KENNY FARQUHARSON WRITES: One of the most fascinating developments in SNP strategy in recent months has been its embrace of Britishness – the Queen, the pound, shared embassies, shared central bank, shared military capability and – most of all – the strength of the social union.
It took a long time for the SNP to get here – it isn’t long ago that John Swinney was urging his party in a conference speech to “tell the Brits to get off”. But way back in 1999, a young SNP MSP was exploring this territory, at some considerable risk to himself.
Andrew Wilson MSP did a lecture at a fringe meeting at SNP conference, which I chaired. In it, he posited a kind of Scottish nationalism that was compatible with a British identity. It was, to say the least, controversial, and Wilson was roundly condemned by many fellow Nationalists.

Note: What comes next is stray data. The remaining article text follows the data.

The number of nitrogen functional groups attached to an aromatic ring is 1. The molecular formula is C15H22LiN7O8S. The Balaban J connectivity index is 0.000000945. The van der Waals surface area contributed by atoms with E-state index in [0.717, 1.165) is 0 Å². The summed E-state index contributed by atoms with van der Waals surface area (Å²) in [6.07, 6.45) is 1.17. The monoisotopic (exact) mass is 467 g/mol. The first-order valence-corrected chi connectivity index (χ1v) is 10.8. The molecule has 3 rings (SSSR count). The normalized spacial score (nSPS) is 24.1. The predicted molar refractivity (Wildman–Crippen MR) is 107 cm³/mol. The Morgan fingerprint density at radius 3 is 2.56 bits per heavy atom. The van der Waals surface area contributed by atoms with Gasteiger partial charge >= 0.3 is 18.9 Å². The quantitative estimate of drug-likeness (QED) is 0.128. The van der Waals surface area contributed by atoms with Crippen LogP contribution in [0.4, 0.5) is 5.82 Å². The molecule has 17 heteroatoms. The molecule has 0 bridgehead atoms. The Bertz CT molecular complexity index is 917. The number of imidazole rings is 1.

And yet his comments were prescient in many ways, and still make instructive reading now, 13 years on. The section on Britishness comes towards the end of the lecture. The comments at the beginning, criticising the media, are a response to the furore caused by press reports that flagged up the content of the speech the Sunday before the conference.